RAO Davao City

United States Military Retiree Activities Office Davao City, Philippines


Posted by Service Officer on July 31st, 2008

As foreclosures continue to mount, borrowers who have run out of options are turning to attorneys to fight back — and they’re living mortgage-free for months in the process.

Although the chances of ultimately keeping a foreclosed home are slim, for $1,500 to $3,000 some lawyers are offering to defend borrowers in court, causing the wheels of justice to turn more slowly. Duking it out can add months and sometimes years to a foreclosure process that in Florida already takes an average of seven months to complete. Homeowners can use the extra time to save for a move, sell the house or mull other options. Investors can continue collecting rent from tenants, recouping at least some of their losses. Foreclosure defense is proving popular enough that some South Florida bankruptcy and real estate lawyers said they were refocusing their practices to meet the growing demand. As with many issues surrounding foreclosures, the practice is not without controversy. Delaying the inevitable is costly for lenders and for taxpayers who fund the court system, according to some lawyers who represent lenders. The process may also be unethical, they claim, and can put delinquent borrowers into a deeper financial hole. Florida is a ”judicial foreclosure” state, meaning a lender must sue to force the sale of a property. Yet the majority of cases are tried without the defendant — the borrower — even showing up in court, said Timothy Kingcade, a prominent bankruptcy attorney who also defends foreclosures.

While a foreclosure may seem straightforward — a borrower doesn’t pay and the bank takes back the home — lawyers say there are numerous ways to fight:

- One way is forcing the lender to prove it owns the debt behind the mortgage by producing a promissory note. A mortgage is a security instrument pledging property as collateral for a loan if a borrower defaults, but it is not the promissory note itself. As mortgages were bought, bundled and sold off to investors, notes got lost in the shuffle, landing in vaults or warehouses around the country. Physically retrieving them can be difficult and sometimes impossible. About 80% of the time, lenders fail to attach a copy to the lawsuit, Kingcade and others said. When lenders can’t prove they own the loan, lawyers can get cases dismissed, said Peter Ticktin of the Ticktin Law Group in Deerfield Beach, whose firm has advertised foreclosure defense services on television.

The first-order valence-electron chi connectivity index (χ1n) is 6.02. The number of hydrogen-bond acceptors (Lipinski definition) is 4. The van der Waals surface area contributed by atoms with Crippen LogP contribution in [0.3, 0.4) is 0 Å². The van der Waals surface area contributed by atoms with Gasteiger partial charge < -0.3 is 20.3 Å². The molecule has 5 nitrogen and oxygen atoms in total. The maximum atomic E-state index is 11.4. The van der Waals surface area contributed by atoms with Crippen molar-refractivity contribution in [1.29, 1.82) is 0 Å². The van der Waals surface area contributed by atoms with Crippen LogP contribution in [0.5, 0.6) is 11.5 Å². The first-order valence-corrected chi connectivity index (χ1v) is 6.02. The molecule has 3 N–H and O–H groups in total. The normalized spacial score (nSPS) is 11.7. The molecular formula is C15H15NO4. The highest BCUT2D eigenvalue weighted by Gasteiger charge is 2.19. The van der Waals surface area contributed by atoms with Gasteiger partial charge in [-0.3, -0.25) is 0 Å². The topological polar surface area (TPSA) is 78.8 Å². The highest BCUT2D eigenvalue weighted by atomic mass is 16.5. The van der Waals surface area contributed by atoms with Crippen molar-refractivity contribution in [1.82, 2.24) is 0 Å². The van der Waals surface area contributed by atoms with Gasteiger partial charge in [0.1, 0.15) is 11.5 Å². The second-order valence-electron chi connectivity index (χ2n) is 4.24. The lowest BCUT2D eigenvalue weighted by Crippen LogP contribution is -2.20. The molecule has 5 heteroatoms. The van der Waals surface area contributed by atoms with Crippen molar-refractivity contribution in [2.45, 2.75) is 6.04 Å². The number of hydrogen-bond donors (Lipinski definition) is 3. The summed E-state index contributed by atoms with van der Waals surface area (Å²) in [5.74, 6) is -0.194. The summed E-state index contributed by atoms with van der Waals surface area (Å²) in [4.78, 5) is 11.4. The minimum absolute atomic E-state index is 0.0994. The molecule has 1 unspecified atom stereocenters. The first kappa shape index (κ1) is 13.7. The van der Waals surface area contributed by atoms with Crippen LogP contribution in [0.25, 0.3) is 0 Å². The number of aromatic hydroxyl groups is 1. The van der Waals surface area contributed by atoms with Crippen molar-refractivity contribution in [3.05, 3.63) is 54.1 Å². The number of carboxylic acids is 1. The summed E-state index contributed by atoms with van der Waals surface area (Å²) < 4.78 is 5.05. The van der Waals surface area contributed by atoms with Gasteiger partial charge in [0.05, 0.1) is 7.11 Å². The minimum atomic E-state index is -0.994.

- Some lawyers also ask lenders to produce all the documents in a loan file, transcripts of phone conversations with the borrower and copies of written correspondence, which can take up to a year or more to compile. Several businesses are involved, and some may have gone out of business. Kingcade said requesting and reviewing a complete file could turn up fraud or other inconsistencies leading to a successful defense, though “the bank may be entitled to its money, and 99.9% of the time the bank is absolutely right.”

Neither Kingcade nor other attorneys interviewed said seeking out such documents was intended only to stall the process, which could be considered unethical. Ticktin said many borrowers were duped by dishonest brokers and took on loans they could never afford. They could have their cases successfully mediated. Some borrowers’ payments were misdirected and not properly credited to their accounts.

Yet, for every legitimate miscommunication and misconduct by a mortgage lender, dozens of bogus defenses are filed, clogging up the courts, some lawyers said. A borrower can easily extend the sale date of a home by up to 90 days by showing up at the last hearing and explaining to the judge why more time is needed. Marc Ben-Ezra, who also files foreclosures statewide for lenders, said the borrower who seeks to delay the inevitable can face consequences. Interest rates and other costs continue to pile up as the process drags on. Borrowers could be liable for the difference between what the lender recoups from the eventual home sale and the amount owed on the loan. Plus, homeowner and condo fees aren’t being paid, which places hardships on people who are paying their debts. [Source: Miami Herald Monica Hatcher article 18 Jul 08 ++]

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